If we take that the first day the investor puts in his money to be 3rd Dec 2007, he will have to support FCOT in 2 rights issues. If he doesn’t subscribe to the rights issue, he can sell off his right, though it will depend on how much people are willing to pay for the rights.

In summary, if the investor buys 1000 units at the traded price of $0.90 these are the following addition rights issue commitment and share split:

  • 2007-12-03: Purchase 1000 units @ $0.90
  • 2009-07-27: Subscribe to 3 for 1 rights or 3000 units @ $0.095
  • 2010-02-05: Subscribe to 1 for 20 rights or 200 units @ $1.00
  • 2011-02-08: Reverse share split of 5 units to 1 unit

The total cost of investment is $1,185. Total dividends collected is 43.85%, Total capital gain is -12.24%.

The internal rate of return or XIRR for the stream of cash flow is 4.25%.

A large part of the recovery have to be due to subscribing the rights at such a heavy discount, and also FCOT management doing a very good job.

If you take a look at their yield on cost over time:

  • 2008: 8.6%
  • 2009: 4.85%
  • 2010: 3.77%
  • 2011: 3.89%
  • 2012: 4.52%
  • 2013: 5.29%
  • 2014: 5.74%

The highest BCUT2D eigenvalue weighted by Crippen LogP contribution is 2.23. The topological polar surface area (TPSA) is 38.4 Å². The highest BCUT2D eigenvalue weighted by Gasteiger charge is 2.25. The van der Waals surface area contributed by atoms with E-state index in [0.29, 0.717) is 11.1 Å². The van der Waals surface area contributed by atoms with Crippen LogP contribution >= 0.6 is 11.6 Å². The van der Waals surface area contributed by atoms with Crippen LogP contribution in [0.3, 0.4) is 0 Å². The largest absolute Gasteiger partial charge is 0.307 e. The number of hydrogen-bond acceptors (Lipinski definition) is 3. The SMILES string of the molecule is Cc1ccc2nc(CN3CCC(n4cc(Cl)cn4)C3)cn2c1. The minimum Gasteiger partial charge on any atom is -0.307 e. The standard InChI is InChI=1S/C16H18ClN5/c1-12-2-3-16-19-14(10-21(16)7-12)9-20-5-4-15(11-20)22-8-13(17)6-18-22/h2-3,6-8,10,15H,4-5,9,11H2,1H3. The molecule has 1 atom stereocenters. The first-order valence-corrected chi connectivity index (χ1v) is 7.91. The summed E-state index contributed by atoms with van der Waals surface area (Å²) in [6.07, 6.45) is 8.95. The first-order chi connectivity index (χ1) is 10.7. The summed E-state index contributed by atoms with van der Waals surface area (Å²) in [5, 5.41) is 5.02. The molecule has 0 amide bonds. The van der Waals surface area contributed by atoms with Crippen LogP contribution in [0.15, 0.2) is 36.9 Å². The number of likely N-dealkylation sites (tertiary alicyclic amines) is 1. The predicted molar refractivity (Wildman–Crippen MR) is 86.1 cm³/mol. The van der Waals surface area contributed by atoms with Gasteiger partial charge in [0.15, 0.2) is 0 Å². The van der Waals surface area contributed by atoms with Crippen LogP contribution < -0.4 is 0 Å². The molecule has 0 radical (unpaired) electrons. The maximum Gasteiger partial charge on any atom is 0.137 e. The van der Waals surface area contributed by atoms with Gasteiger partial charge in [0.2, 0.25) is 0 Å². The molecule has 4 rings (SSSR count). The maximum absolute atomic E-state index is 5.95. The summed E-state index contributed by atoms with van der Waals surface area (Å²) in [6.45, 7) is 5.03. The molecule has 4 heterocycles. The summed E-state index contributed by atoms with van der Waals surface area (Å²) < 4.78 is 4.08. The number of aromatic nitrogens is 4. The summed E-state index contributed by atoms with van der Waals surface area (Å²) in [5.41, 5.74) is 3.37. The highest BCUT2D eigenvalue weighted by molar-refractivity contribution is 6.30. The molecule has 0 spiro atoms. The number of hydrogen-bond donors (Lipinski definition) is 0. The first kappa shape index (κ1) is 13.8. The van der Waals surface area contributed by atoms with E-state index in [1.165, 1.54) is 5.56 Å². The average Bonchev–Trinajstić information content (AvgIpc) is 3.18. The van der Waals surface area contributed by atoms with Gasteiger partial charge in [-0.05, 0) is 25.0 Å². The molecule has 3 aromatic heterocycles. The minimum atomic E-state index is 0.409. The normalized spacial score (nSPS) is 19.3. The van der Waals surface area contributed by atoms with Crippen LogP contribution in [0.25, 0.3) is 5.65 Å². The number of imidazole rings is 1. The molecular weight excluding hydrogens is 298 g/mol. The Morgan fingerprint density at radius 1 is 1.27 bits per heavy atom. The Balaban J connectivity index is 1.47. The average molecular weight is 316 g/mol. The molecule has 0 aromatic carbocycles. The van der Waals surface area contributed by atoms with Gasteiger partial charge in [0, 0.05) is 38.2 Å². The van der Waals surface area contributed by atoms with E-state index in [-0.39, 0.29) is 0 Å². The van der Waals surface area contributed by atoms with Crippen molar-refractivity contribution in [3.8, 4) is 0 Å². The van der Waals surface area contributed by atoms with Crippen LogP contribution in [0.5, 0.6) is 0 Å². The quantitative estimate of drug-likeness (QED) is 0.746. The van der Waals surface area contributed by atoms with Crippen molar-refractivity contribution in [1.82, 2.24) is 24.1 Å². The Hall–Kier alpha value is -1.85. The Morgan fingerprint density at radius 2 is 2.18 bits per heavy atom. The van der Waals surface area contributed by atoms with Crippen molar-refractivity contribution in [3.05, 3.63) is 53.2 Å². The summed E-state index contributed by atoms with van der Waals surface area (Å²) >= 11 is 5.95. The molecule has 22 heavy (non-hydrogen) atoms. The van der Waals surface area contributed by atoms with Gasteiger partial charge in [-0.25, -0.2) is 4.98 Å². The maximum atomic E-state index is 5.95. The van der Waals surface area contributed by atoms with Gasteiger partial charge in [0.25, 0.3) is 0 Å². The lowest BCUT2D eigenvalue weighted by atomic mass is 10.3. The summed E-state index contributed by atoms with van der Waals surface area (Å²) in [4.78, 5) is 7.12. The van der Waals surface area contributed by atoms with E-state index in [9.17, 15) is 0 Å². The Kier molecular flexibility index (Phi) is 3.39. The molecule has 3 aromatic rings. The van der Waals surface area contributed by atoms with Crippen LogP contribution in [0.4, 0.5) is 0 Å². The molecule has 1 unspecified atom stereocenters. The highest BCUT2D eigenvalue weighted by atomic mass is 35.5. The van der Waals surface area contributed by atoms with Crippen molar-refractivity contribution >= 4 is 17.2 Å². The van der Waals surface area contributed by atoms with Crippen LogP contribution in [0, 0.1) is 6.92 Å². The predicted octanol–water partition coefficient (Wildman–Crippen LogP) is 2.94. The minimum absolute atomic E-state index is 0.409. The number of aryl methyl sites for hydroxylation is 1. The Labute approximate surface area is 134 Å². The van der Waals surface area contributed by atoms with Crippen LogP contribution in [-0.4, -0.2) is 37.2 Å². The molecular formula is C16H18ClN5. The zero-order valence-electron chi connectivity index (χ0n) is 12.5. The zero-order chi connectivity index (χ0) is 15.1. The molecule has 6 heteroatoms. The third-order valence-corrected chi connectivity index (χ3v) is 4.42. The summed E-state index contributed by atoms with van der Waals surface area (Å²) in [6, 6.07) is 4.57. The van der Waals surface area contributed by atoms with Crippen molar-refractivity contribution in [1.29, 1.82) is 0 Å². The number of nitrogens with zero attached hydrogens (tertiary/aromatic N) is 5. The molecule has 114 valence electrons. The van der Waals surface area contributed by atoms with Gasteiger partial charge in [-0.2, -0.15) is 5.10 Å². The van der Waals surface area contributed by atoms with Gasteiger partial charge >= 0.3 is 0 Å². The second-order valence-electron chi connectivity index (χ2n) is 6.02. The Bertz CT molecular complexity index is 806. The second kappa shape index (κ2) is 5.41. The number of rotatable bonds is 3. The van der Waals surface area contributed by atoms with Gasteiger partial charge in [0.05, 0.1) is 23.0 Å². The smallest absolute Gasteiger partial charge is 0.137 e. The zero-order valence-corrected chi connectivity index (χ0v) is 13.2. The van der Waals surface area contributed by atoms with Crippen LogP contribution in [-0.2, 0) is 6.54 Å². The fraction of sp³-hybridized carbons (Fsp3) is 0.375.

• 2015: 6.55%

They been creating much DPU growth without a rights issue after Feb 2010 and controlling their net debt to asset from 58% to current 35%.

In a way, early investors of FCOT suffer from different problems but similar results to Ascendas India Trust. Their XIRR looks rather close, and also rather close to if you put your money in an insurance savings endowment.

You wouldn’t think its a good investment, considering the opportunity cost lost had you switch to some other stocks, or REITs

The XIRR of an FCOT lump sum investment look much better than the results of Ascendas India Trust. Certainly, 4.25% after all the early turmoil looks very good in my opinion.

Still if you have only focused competency in REITs, you did not lose money on this investment, and barely kept up with inflation.

Dollar Cost Average (DCA) into FCOT

The second simulation wargame the scenario that the investor treats this REIT like an insurance savings endowment by putting in smaller amounts.

Instead of contributing monthly. he or she can save up $12,000/yr and contribute at a fixed time.

We simulate a $12,000 wealth contribution and a $30 commission each time every 1st of Dec of the year, over the same period.